“The water fountain (3900 cal pump) shoots the water up 10 feet so it is not an oxygen problem…”

“The thing that bothers me is the 4 fish I lost in March did the same thing, they just laid on their side and moved when you tried to net them. They eventually died.”



DOC JOHNSON’S RESPONSE:

“There’s the whole answer:

‘We are having and been having big temp swings the past few weeks. I have been feeding Impact every few days if the water temperature warrants feeding…..The water fountain (3900 cal pump) shoots the water up 10 feet…”

When fish are rapidly chilled they lay over. Laying over is seldom  more than a clinical manifestation of shock/severe stress.
When brought and slowly warmed up, they usually recover, but they ought to be injected with antibiotics at least once, or they will die a week after warming up. This is because the bacteria will traverse the gut when the fish is nearly frozen and proceed to kill it later.

Do not feed when you think, or even imagine, there’s even a 2% chance of dropping below fifty degrees (F) within three days of feeding..

This fish should survive, but you should evaluate for things which may cause “supercooling”. Waterfalls and fountains can make water and air temperatures parallel, which means that when the air temperatures plunge and your waterfall is running, so shall the water temps fall, and when air temperatures warm by day, if there’s a fountain or waterfall running, so shall the water be warmed, and thence when the air temps fall by night, so shall the water temperatures fall, and thence the fishes will layeth over….I need a cup of coffee…it’s early.”


Best Regards,

“Doc Johnson”



RECOMMENDATIONS:

  • Maintain water circulation at all times but when the temperatures are dropping, the circulation should be gentle and minimally break the water surface.
  • To keep water moving under the surface, disturb the top HALF of the pond water only. For example, do not put the circulating pump on the pond BOTTOM – allow the bottom depths to remain minimally disturbed when it’s cold out. Circulators could be halfway down in the water column.
  • Do not feed when you think, or even imagine, there’s even a 2% chance of dropping below fifty degrees (F) within three days of feeding.. Exceptions would include those areas (Portland) where water temps do drop below fifty but never below forty..
  • When temperatures are climbing, you can employ any feature desired.
  • When ice is a threat, you may maintain a hole in the ice for gas exchange with a cattle trough heater (35$) which will NOT disturb pond hydrology or cause turnover in the water layers.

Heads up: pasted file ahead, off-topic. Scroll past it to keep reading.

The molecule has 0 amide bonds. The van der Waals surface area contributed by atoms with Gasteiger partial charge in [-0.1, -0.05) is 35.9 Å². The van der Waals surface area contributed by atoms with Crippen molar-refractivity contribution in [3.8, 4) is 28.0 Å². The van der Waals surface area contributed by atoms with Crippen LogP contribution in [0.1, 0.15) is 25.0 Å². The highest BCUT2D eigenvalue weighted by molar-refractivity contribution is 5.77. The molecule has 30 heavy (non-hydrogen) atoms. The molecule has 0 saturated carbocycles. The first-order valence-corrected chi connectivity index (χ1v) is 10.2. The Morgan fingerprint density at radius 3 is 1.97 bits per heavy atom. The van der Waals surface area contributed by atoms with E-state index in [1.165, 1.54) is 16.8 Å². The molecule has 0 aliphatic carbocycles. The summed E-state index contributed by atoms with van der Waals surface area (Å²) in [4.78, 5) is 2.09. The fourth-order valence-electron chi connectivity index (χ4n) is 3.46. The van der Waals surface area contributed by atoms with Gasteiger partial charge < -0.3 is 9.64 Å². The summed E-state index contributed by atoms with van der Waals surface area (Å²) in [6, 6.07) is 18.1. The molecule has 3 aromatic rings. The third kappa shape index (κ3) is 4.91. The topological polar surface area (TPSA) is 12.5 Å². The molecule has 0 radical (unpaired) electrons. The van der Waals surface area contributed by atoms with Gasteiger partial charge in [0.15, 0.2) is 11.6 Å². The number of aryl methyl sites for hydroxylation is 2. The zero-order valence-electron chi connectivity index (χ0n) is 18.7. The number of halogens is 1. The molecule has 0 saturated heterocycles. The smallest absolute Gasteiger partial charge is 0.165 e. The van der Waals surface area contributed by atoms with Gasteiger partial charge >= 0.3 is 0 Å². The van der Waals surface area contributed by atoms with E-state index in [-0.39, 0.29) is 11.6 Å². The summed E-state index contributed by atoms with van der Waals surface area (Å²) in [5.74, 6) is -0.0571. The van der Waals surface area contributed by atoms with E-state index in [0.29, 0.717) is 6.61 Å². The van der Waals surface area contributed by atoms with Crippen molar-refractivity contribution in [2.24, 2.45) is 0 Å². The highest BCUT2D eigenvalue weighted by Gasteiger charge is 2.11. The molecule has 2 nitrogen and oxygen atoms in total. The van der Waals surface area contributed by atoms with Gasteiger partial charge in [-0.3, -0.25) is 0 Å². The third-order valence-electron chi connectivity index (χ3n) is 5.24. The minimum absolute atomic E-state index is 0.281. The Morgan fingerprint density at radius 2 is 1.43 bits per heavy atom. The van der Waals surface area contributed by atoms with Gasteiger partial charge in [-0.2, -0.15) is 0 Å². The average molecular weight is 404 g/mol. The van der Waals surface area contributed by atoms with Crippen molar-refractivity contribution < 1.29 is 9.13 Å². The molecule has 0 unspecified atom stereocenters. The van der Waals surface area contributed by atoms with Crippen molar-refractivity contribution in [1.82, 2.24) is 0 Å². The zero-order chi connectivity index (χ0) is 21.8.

+ “Supercooling theory can be of some benefit if strategically used in the cool of the night or the heat of the day depending upon what your water temperature goal is. Running your pumps during the day can absorb heat and turning them off at night can conserve it.” Doc Johnson
+ Note From Doc Johnson
In the winter, I just run a circulating pump for underwater circulation, and I return my filter under water as well to minimize surface disruption. I do not remove water from the deepest part of the pond, preferring instead to let that water remain still for fish rest.” Doc Johnson

Koi Fish Pond SuperCooling: What Is That?

Water Testing: How and With What Kit

To keep track of water quality, which is the absolute UNDERPINNING of fish health, you need to test the water and some of you may have noticed that there are test kits that cost literally HUNDREDS of dollars. (The Hach Kit – Sweet!)

Do you really need that? What kind of kits do you really need?

Water Testing: How and With What Kit

Water Testing: How and With What Kit
Water Testing: How and With What Kit

It’s pretty simple, really. If you have Ammonia levels in the water it’s a problem. If the pH is a point below neutral, there’s a problem. A full point above neutral is just okay. You get the idea there that a “range” within a half a point accuracy is entirely fine.

A “range” within a half a point accuracy is entirely fine.

Here’s a video about Water Testing: How and With What Kit – in which I tell you about the different kits and home-in on the best one, the one that I use all the time.

Water Testing: How and With What Kit

New Fish in New System Won’t Live, Dying

New set up … I have recently started a new pond or tank and introduced several fish. I have lost several fish. There are no marks or signs of disease?

New Fish in New System Won’t Live, Dying

This is caused by new pond/tank syndrome due to a build up of toxins such as ammonia and/or nitrite.  It takes a new filter at least 6-8 weeks to mature – that is for the nitrifying bacteria to start to colonize the filter media. The only way around that is BioSeeding from an established tank.

Ammonia is freely excreted by fish as part of normal metabolism and during this maturation time the levels of these toxins can rapidly build up to dangerous levels. It is important to only introduce only  few fish at a time during this period, and constantly monitor (at least twice weekly) water quality for ammonia, pH and nitrite.  For more details see the nitrification page.